Even after over 40 years, Carrie’s ending is among the best scares in genre.
Everything works based on sustained tension. De Palma also borrows classic Hitchcockian suspense by revealing Margaret White hiding behind the bathroom door, but keeps the focus off her, leaving the audience to wonder when she will re-appear. Even after over 40 years, Carrie’s ending is among the best scares in genre. And that Jesus statue in the closet is pretty unsettling. Overall, Carrie perfectly balances jolts with tension and atmospheric dread. Nothing about these things feels dated.
Carrie Remake is Good, But Good Isn’t Enough
Like the 1976 original adaptation, MGM Pictures and Screen Gems made a lot of good choices. Julianne Moore, Chloe Grace Moretz, and Judy Greer are perfectly cast in their respective roles. And director Kimberly Pierce (Boys Don’t Cry) is a skilled filmmaker. Yet in spite of having all the right pieces in place, the 2013 Carrie remake doesn’t work. No, it’s not outright terrible. The word ‘serviceable’ comes to mind. Everything about the remake feels hollow as compared to De Palma’s original adaptation. Carrie 2013 dutifully follows all the familiar plot points like a ‘connect-the-dots’ exercise. Much of the dialogue remains intact. None of it has the impact of the 1976 version. This is like a Wikipedia diluting of everything that made Carrie a horror classic.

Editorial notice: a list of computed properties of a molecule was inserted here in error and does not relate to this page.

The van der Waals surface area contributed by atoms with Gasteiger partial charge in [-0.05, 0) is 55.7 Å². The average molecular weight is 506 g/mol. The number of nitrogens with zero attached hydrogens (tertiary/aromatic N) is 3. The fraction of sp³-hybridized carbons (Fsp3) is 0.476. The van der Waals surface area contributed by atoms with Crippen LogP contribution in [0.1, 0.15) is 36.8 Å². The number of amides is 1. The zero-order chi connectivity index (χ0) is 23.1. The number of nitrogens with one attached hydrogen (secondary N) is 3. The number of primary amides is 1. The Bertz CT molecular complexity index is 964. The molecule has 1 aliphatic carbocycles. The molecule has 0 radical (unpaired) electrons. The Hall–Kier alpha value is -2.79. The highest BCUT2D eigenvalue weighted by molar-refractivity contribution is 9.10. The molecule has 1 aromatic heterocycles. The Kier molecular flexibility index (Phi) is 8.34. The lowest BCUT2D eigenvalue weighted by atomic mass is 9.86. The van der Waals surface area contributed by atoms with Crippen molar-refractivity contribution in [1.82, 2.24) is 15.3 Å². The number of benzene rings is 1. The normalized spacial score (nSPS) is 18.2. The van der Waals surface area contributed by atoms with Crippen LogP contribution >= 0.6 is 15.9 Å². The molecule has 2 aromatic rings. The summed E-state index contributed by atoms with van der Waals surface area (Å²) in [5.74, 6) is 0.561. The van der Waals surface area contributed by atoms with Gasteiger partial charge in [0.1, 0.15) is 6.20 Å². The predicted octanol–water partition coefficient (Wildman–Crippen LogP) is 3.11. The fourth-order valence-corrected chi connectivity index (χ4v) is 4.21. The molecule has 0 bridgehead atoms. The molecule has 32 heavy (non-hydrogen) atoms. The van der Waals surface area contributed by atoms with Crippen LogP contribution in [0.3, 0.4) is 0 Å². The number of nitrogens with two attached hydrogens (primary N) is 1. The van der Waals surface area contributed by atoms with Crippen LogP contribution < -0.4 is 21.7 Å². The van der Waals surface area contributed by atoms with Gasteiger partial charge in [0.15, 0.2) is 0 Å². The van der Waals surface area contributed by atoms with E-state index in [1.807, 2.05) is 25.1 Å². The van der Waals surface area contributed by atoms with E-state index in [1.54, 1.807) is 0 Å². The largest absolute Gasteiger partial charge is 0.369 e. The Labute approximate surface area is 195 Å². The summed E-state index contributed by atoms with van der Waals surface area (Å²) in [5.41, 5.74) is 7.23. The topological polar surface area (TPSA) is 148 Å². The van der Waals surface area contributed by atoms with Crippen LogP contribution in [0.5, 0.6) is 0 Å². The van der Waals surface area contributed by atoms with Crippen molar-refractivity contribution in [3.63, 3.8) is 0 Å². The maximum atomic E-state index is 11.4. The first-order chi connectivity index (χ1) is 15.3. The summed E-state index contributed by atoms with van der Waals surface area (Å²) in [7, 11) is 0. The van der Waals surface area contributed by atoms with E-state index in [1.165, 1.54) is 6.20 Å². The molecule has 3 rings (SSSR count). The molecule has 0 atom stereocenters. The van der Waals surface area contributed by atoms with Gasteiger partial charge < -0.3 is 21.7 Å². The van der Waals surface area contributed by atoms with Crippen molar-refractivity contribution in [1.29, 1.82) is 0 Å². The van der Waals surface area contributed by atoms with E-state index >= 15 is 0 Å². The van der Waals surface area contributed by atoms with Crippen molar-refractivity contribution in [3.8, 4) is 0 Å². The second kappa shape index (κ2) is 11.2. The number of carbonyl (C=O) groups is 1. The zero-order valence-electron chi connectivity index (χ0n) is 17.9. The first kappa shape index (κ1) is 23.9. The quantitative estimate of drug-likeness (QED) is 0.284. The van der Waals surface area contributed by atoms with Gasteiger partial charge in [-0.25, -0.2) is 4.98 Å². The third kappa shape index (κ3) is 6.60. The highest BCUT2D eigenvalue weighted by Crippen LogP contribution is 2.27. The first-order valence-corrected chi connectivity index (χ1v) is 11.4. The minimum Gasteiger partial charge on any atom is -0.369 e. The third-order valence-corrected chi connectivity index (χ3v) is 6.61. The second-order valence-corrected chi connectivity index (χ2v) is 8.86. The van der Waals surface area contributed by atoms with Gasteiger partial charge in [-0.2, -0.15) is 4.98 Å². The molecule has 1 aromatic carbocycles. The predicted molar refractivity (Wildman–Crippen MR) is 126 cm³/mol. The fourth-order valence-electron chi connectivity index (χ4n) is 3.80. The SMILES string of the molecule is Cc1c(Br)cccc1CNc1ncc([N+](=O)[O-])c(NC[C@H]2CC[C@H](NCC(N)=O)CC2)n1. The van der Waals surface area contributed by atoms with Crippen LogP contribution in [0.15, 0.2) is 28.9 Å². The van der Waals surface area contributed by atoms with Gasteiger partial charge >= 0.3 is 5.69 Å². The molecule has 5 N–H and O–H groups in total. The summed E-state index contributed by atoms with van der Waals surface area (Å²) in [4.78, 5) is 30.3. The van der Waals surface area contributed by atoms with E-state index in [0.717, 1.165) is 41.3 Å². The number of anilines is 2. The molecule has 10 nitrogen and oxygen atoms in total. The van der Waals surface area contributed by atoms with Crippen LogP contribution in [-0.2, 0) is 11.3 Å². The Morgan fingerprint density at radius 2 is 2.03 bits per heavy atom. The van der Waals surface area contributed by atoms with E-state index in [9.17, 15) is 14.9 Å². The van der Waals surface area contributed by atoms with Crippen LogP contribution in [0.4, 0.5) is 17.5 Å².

Yet in spite of having all the right pieces in place, the 2013 Carrie remake doesn’t work.
In spite the remake’s good cast, the performances also feel subdued. Though Moretz is sympathetic as ‘Carrie’, it’s hard to buy into her being a social outcast. Moore is good, but she has the unenviable task of replicating Piper Laurie’s gonzo performance. And is arguably the remake’s problem. De Palma’s adaptation was a bombastic, stylish, and utterly unique movie that spawned a series of imitators. On the other hand, Pierce’s remake is technically competent but unremarkable. Even the CGI telekinesis more closely resembles the bad The Rage: Carrie 2 than the original movie. What’s most disappointing, however, is that the remake offers no new commentary or insight into King’s novel. Gender politics have changed remarkably since 1976, but the 2013 remake is content to just slavishly follow the original template.
The Original Carrie is Still Queen
As far as remakes go, the 2013 Carrie is by no means bad. Everything about it is perfectly fine, and it’s entirely watchable. And that’s part of the problem. Brian De Palma’s 1976 adaptation is a distinctly stylish movie that has engraved itself into popular culture. ‘Perfectly fine’ is no substitute for a genre-defining movie. If you watch the remake, you may like or dislike it, but you probably won’t remember much about it. Simply put, the 2013 Carrie is not the kind of movie you re-visit. In contrast, the original Carrie is a movie that makes a lot of Halloween playlists year after year.